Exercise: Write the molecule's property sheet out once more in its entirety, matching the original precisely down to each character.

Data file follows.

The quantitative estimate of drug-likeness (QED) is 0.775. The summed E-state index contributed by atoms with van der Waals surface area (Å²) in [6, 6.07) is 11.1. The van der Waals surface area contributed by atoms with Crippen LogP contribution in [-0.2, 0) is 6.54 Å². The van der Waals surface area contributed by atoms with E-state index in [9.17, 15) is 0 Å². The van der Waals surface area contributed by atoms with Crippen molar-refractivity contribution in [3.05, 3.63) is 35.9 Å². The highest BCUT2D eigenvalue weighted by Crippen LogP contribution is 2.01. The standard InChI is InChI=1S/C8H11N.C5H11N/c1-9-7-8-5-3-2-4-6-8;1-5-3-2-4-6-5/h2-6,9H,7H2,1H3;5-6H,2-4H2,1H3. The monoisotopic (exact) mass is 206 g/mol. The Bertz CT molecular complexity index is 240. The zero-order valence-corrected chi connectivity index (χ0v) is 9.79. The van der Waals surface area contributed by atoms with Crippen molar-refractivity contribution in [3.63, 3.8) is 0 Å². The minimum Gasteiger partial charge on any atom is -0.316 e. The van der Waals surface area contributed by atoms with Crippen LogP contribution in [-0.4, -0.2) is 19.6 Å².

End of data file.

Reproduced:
The quantitative estimate of drug-likeness (QED) is 0.775. The summed E-state index contributed by atoms with van der Waals surface area (Å²) in [6, 6.07) is 11.1. The van der Waals surface area contributed by atoms with Crippen LogP contribution in [-0.2, 0) is 6.54 Å². The van der Waals surface area contributed by atoms with E-state index in [9.17, 15) is 0 Å². The van der Waals surface area contributed by atoms with Crippen molar-refractivity contribution in [3.05, 3.63) is 35.9 Å². The highest BCUT2D eigenvalue weighted by Crippen LogP contribution is 2.01. The standard InChI is InChI=1S/C8H11N.C5H11N/c1-9-7-8-5-3-2-4-6-8;1-5-3-2-4-6-5/h2-6,9H,7H2,1H3;5-6H,2-4H2,1H3. The monoisotopic (exact) mass is 206 g/mol. The Bertz CT molecular complexity index is 240. The zero-order valence-corrected chi connectivity index (χ0v) is 9.79. The van der Waals surface area contributed by atoms with Crippen molar-refractivity contribution in [3.63, 3.8) is 0 Å². The minimum Gasteiger partial charge on any atom is -0.316 e. The van der Waals surface area contributed by atoms with Crippen LogP contribution in [-0.4, -0.2) is 19.6 Å².